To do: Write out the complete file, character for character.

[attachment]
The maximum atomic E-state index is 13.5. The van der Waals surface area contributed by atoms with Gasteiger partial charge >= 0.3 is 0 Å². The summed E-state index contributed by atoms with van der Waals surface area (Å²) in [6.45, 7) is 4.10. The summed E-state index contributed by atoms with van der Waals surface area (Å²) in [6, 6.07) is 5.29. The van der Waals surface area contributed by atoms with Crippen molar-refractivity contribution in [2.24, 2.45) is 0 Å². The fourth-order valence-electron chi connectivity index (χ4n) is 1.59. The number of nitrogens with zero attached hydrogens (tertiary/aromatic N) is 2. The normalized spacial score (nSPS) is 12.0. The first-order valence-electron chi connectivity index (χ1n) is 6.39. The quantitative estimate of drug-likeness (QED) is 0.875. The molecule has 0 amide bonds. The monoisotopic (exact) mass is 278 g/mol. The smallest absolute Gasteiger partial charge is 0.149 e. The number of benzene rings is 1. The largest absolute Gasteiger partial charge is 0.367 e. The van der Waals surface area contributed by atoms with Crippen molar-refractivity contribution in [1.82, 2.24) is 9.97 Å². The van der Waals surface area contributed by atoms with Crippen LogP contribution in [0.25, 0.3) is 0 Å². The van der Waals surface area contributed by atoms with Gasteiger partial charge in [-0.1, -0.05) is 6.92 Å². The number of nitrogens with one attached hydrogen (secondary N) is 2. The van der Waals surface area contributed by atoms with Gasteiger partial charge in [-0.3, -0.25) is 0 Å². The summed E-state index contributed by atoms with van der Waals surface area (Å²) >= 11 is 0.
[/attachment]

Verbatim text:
The maximum atomic E-state index is 13.5. The van der Waals surface area contributed by atoms with Gasteiger partial charge >= 0.3 is 0 Å². The summed E-state index contributed by atoms with van der Waals surface area (Å²) in [6.45, 7) is 4.10. The summed E-state index contributed by atoms with van der Waals surface area (Å²) in [6, 6.07) is 5.29. The van der Waals surface area contributed by atoms with Crippen molar-refractivity contribution in [2.24, 2.45) is 0 Å². The fourth-order valence-electron chi connectivity index (χ4n) is 1.59. The number of nitrogens with zero attached hydrogens (tertiary/aromatic N) is 2. The normalized spacial score (nSPS) is 12.0. The first-order valence-electron chi connectivity index (χ1n) is 6.39. The quantitative estimate of drug-likeness (QED) is 0.875. The molecule has 0 amide bonds. The monoisotopic (exact) mass is 278 g/mol. The smallest absolute Gasteiger partial charge is 0.149 e. The number of benzene rings is 1. The largest absolute Gasteiger partial charge is 0.367 e. The van der Waals surface area contributed by atoms with Crippen molar-refractivity contribution in [1.82, 2.24) is 9.97 Å². The van der Waals surface area contributed by atoms with Crippen LogP contribution in [0.25, 0.3) is 0 Å². The van der Waals surface area contributed by atoms with Gasteiger partial charge in [-0.1, -0.05) is 6.92 Å². The number of nitrogens with one attached hydrogen (secondary N) is 2. The van der Waals surface area contributed by atoms with Gasteiger partial charge in [-0.3, -0.25) is 0 Å². The summed E-state index contributed by atoms with van der Waals surface area (Å²) >= 11 is 0.